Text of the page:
When Alice climbed through the looking glass, who could have imagined what she would discover on the other side—a world so utterly different to our own and yet, necessarily, defined by our own concepts, for strangeness cannot exist without normality.
Beyond the glass, Alice discovered a world where the seemingly immutable laws of reality could be bent and reshaped. The such a place the laws of physics, time and space, become as playthings; illusory and changeable. And this journey into a world beyond limitations is only made possible through the looking glass itself, which serves as a lens through which we may glimpse these other worlds.
Reflective surfaces have long been objects of wonderment and strange fascination. Even a puddle of water on the prehistoric steppes must have been influential in the human development of self-hood, as the primitive human looked simultaneously down at the ground and back up at himself, clouds gathering like thought bubbles around his head.
And to think—the undead, already lost to this world—are rumoured to have no reflection at all.
In today’s world, the magical looking glass is no longer something that exists only in stories. No longer must we hope to find a still pool of water in order to see ourselves. You do not need to go to the bathroom, or even keep a compact mirror in your handbag. Because we all carry one with us: each of us possesses a looking glass no less magical than the one that Alice climbed through.
In common with Carroll’s absurdist fantasy, our looking glasses not only reflect the world back at us, but become portals through which we can view and shape reality according to our own whims and desires. They reflect reality; but only in as much as we want them to.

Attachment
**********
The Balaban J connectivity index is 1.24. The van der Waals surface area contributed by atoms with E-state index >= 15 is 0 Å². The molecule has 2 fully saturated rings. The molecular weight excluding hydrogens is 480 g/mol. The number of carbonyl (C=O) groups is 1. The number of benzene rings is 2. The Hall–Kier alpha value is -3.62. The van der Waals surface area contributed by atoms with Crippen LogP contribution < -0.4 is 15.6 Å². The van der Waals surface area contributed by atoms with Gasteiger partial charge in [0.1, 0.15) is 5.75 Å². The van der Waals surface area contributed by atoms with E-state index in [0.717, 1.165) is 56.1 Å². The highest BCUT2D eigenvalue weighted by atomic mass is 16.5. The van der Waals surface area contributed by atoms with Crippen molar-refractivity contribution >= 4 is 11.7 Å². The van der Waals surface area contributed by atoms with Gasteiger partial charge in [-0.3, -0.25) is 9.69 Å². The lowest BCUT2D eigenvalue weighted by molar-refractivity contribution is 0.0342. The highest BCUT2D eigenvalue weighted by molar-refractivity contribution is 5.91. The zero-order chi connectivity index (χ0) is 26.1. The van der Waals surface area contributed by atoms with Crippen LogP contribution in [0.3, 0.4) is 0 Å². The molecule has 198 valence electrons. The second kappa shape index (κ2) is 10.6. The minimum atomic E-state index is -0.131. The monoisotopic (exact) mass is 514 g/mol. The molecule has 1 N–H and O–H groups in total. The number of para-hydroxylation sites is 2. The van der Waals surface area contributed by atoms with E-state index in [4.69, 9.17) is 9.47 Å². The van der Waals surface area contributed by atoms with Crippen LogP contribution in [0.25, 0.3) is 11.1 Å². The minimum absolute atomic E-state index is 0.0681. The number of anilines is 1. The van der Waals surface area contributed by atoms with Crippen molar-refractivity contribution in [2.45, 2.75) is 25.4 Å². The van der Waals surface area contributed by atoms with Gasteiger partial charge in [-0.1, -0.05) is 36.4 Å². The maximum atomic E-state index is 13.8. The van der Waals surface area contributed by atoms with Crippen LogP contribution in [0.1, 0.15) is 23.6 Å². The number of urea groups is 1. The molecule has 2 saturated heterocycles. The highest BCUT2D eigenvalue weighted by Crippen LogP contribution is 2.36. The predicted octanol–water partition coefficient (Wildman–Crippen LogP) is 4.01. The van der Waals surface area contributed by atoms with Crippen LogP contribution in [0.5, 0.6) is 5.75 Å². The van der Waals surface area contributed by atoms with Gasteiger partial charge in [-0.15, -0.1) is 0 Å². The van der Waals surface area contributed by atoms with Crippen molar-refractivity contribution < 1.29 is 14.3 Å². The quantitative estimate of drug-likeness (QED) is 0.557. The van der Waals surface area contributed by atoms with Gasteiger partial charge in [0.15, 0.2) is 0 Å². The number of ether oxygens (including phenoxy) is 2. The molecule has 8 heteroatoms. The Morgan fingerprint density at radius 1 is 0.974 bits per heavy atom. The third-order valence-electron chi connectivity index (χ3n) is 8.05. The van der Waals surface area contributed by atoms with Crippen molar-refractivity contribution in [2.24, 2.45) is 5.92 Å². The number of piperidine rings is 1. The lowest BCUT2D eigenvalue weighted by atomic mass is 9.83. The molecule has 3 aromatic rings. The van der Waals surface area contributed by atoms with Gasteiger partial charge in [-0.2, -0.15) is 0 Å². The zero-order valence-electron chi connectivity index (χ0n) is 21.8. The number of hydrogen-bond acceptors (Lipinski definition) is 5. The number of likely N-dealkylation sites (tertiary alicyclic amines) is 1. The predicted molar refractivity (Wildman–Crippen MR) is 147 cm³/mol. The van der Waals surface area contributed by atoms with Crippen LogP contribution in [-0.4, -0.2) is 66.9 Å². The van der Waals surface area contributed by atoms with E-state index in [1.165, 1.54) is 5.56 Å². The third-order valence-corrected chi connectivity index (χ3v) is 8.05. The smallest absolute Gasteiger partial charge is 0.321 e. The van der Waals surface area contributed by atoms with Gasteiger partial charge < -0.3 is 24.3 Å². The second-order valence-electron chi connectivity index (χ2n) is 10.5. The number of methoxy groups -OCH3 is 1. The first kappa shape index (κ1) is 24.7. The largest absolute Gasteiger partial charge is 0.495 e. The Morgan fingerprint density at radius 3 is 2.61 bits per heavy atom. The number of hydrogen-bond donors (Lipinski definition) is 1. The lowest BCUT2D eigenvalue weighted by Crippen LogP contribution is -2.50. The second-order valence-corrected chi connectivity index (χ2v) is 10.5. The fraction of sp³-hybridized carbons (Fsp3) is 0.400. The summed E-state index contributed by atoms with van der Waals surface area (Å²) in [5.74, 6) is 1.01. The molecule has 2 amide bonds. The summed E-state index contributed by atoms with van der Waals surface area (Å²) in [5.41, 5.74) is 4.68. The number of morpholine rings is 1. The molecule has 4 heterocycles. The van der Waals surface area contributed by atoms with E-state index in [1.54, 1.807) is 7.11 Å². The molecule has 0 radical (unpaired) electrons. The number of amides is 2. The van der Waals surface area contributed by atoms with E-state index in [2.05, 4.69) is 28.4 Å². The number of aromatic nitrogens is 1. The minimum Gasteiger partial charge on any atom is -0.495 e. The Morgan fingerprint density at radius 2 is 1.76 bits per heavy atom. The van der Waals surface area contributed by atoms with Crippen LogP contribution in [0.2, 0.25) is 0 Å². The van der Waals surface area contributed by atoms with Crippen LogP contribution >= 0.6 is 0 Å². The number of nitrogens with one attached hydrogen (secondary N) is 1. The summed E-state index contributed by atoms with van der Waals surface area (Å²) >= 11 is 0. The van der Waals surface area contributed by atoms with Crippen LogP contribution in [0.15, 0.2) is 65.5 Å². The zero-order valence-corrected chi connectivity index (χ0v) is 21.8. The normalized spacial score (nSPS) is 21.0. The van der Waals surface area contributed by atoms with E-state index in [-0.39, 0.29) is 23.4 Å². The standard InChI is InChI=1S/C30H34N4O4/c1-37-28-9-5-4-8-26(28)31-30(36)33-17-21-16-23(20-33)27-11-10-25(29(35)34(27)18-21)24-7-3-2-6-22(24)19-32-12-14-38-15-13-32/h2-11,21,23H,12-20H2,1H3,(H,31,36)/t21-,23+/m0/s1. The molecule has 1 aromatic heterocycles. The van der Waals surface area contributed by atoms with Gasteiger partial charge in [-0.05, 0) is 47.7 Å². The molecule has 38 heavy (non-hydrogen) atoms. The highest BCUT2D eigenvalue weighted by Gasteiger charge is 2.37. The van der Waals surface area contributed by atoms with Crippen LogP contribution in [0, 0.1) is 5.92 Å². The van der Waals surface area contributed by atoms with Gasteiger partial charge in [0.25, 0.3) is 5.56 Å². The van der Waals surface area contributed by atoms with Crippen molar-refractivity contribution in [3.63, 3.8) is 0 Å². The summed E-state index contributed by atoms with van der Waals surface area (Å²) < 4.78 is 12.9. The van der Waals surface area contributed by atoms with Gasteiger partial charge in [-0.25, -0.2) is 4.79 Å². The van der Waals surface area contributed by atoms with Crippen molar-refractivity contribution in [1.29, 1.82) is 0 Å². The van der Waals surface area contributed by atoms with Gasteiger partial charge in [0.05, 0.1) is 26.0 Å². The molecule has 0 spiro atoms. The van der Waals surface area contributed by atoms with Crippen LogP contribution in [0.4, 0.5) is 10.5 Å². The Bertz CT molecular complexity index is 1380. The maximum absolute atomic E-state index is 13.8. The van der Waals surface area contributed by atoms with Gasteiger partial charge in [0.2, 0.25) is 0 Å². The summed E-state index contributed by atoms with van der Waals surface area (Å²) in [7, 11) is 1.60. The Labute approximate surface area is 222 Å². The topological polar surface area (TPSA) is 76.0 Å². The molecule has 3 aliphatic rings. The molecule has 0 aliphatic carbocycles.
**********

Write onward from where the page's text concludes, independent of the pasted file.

Our instagrammed faces, distinct from our real faces, become something that we can control. And as such, these fictions become something we cling to, perhaps even addicted to, as we increasingly seek to shape reality in accordance with our desires.
Those images stored on a server far away—are not us. They possess none of the physicality of a real person. They are mere reflections, trapped in time, possessing not even the material reality of a photo album. The selfie is unreal and yet, increasingly defining of humanity.
Increasingly: reality is defined by unreality.
Everything is now recorded: not only a child’s first steps, but every step. Reality is transforming into something else, it is splitting into a sort of dual-reality: that which is lived and that which is digital and they are becoming ever harder to tell apart.
And yet, no matter how high definition our displays become, no matter how much data we are able to store and retain and recall at an instant—the digital mirror, these looking glasses into which we all spend so many hours wistfully gazing is not real life. It is an illusory jumble of machine-code and dead pixels; true dead pixels, forever devoid of life, because a pixel is never truly alive in the first place.
The looking glass is evolving. Already it has moved from our desks into our pockets and—much sooner than we think—it will be wrapped around our faces. Before we even allow ourselves to consider the implications everything we see we be a digital reflection of the actual reality that exists beyond the lens of unreality.
This strange new technology will bring strange new possibilities. Our world, previously constrained by the laws of physics, is being replicated. And concepts previously believed to paradoxical, chaotic or unpredictable to meaningfully explore will suddenly become plausible, or even likely.
We may not be able to rewind the real world, but the digital chronology is different entirely. If you sleep through an entire meeting or lecture, you could simply watch it back later. Or remind yourself what somebody said to you a mere moment ago when you weren’t actually paying attention.